Pricing conflicts

Suddenly, we have jumped into an era where the customer is flooded with options. And, when many of these options are offering not just improved services, but also cheaper prices and more comfortable vehicles, taxis that struggle to keep fit and drivers who tend to forget that they are not the masters only add to the overflowing cup of woes that the taxi industry is experiencing.

Customer focused orientation

The taxi industry is at the crossroads, not only in Australia but also in many cities around the world. They need to reinvent the wheel to stay in the race. For long, customers have suffered from late reporting, missed flights, unclean vehicles, improper behaviour from drivers, no-shows after accepting a booking, and the list of woes customers faced can perhaps go on endlessly. Time has arrived now for the taxi industry to take stock, get into the shoes of the customer and understand how they can gain lost ground.


The last two decades have brought a sea of changes in the way we live. The internet, in particular, has impacted millions of lives through some have suffered negative impact too. For instance, two decades you could never imagine a successful business without a handful of secretaries and typewriters. While computers have taken over the role of typewriters, secretaries are fast disappearing because most jobs handled by them are handled by the bosses, perhaps, more efficiently too! We simply cannot wish away these changes, particularly when the changes themselves are for the better. Therefore, traditional taxis around the world, including Australia need to learn the art of converting threats into opportunities. No government can ever force a customer to hire a particular service. Governments create environments in which citizens get the facilities they need to make life more convenient and easy. But, when technology brings more relief to people, government initiatives take to the back seat. If taxis are not hired by passengers, there is little that the government can do to force them. In other parts of the world, people are already finding ways to compete with the App based taxi hailing services and some of them are already tasting success. The need of the hour is to realign the thinking and focus on a paradigm shift in attitudes. Services for which a customer is paying cannot be pushed down his throat. Service providers must endear themselves to the customer.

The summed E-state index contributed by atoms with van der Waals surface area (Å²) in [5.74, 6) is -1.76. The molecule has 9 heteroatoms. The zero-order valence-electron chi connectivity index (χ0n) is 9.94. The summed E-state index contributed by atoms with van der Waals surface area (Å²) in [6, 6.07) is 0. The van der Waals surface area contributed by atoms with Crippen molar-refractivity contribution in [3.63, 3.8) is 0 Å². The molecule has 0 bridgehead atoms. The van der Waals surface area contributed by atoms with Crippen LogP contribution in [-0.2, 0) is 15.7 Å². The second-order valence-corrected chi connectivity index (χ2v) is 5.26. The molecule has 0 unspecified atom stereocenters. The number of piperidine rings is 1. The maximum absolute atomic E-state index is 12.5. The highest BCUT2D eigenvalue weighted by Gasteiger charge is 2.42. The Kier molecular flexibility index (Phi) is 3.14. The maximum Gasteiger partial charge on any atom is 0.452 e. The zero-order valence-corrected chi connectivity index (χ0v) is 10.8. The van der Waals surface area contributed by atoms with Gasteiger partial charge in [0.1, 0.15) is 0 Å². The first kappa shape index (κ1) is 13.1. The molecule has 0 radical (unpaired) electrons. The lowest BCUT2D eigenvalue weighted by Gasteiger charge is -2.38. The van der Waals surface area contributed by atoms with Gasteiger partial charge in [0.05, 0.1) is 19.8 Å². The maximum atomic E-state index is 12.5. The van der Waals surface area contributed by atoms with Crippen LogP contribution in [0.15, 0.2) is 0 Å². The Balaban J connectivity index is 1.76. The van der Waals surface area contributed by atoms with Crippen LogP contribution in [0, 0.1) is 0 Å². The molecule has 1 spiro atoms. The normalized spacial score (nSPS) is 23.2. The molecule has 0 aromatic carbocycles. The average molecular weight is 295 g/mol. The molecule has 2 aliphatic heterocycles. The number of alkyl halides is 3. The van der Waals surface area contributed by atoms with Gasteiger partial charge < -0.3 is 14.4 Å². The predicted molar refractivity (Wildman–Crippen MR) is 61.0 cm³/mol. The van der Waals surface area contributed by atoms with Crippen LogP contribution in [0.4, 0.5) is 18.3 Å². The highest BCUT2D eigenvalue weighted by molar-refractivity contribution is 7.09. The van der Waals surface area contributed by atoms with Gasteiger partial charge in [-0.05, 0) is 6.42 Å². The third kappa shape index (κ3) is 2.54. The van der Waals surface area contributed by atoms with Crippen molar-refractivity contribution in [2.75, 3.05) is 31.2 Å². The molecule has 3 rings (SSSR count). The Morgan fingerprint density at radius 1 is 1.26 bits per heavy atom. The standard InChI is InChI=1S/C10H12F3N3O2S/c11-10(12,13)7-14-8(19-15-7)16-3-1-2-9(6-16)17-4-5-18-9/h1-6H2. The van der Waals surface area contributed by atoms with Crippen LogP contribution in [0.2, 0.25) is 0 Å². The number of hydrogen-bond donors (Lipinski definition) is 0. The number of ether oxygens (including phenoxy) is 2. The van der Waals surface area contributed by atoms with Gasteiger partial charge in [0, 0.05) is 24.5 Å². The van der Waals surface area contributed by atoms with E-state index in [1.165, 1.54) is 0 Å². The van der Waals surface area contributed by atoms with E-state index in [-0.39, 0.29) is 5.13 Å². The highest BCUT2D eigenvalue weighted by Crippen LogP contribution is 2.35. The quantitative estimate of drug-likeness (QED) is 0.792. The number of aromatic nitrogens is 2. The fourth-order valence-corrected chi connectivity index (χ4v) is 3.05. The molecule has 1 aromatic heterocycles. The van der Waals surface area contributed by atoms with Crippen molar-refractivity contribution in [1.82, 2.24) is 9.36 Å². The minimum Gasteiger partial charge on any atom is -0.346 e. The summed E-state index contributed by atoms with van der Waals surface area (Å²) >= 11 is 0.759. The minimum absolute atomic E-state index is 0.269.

The Australian taxi industry in general and maxi taxis like Taxi Maxi should receive considerable attention from the regulators. One factor that will work in favour of the taxi industry is the softening of fuel prices in the past couple of years. If we go by the current global predictions the trend is likely to remain stable or even move further down. An upward move in fuel prices in the international market appears to be a distant cry, at least for now. The government, on its part also appears to be seriously concerned about the plight of the taxi industry and one would expect favourable decisions emerging sooner than later.